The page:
This Insight refers to the previous European Union (Withdrawal Agreement) Bill (October 2019). It does not relate to the bill presented to Parliament on 19 December 2019. Readers should be aware that there are significant differences between the two bills 

For much of the UK’s time as an EU Member State, the legal relationship between EU law and domestic law has been a controversial one. For many, it represents a constraint (in practice if not strictly in law) on the constitutional principle that the Crown-in-Parliament is sovereign. 

Against that background, the European Union (Withdrawal Agreement) Bill (WAB) includes several provisions which have major implications for what sovereignty means in the United Kingdom. 

This Insight explains: 

  • the status EU law has in UK law now 
  • what domestic status is given to the Withdrawal Agreement (and related separation agreements) and the extent to which this differs from the current status of EU law, and 
  • the legal effect of the WAB’s clauses concerned with Parliamentary sovereignty. 

Current status of EU law 

At the moment, section 2(1) of the European Communities Act 1972 (ECA) provides: 

  1. All such rights, powers, liabilities, obligations and restrictions from time to time created or arising by or under the Treaties, and all such remedies and procedures from time to time provided for by or under the Treaties, as in accordance with the Treaties are without further enactment to be given legal effect or used in the United Kingdom shall be recognised and available in law, and be enforced, allowed and followed accordingly; and the expression “enforceable EU right” and similar expressions shall be read as referring to one to which this subsection applies.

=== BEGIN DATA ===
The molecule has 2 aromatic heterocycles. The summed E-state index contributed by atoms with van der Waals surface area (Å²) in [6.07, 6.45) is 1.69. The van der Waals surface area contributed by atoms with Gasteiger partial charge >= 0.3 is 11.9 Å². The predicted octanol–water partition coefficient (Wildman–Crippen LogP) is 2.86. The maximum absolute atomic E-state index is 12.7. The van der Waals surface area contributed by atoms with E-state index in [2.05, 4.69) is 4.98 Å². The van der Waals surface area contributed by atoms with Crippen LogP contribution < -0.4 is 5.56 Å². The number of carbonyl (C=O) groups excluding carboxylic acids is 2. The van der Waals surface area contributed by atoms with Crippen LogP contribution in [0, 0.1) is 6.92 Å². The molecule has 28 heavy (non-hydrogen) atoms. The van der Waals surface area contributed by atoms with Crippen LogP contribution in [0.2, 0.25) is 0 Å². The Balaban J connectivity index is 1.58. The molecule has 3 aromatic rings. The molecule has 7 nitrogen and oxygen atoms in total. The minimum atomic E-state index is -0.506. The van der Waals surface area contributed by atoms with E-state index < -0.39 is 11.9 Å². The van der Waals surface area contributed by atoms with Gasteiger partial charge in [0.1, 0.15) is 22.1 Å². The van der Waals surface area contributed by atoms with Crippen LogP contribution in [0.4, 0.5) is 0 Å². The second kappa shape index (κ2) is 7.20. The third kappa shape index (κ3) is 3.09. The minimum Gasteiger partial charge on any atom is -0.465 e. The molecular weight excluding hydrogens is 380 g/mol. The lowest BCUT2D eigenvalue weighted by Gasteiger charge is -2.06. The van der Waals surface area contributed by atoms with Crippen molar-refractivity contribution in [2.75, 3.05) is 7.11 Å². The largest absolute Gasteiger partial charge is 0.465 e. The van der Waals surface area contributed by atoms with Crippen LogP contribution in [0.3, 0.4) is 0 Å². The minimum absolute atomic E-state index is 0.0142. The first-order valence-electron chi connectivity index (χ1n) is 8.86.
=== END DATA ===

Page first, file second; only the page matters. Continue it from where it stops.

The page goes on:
Section 2(4) goes further and states that:

  1. … any enactment passed or to be passed, other than one contained in this part of this Act, shall be construed and have effect subject to the foregoing provisions of this section; but, except as may be provided by any Act passed after this Act… 

These are the domestic provisions that recognise, and give domestic effect to, both the supremacy and the direct effect of EU law. 

There is a broader debate about whether this relationship fundamentally restricts or subverts Parliamentary sovereignty. This led to the passage of section 18 of the European Union Act 2011, which clarifies that these ‘limits’ on sovereignty are only at Parliament’s own behest and that they can, if explicitly provided, be revoked. That section provides: 

‘Directly applicable or directly effective EU law… falls to be recognised and available in law in the United Kingdom only by virtue of that Act or where it is required to be recognised and available in law by virtue of any other Act.’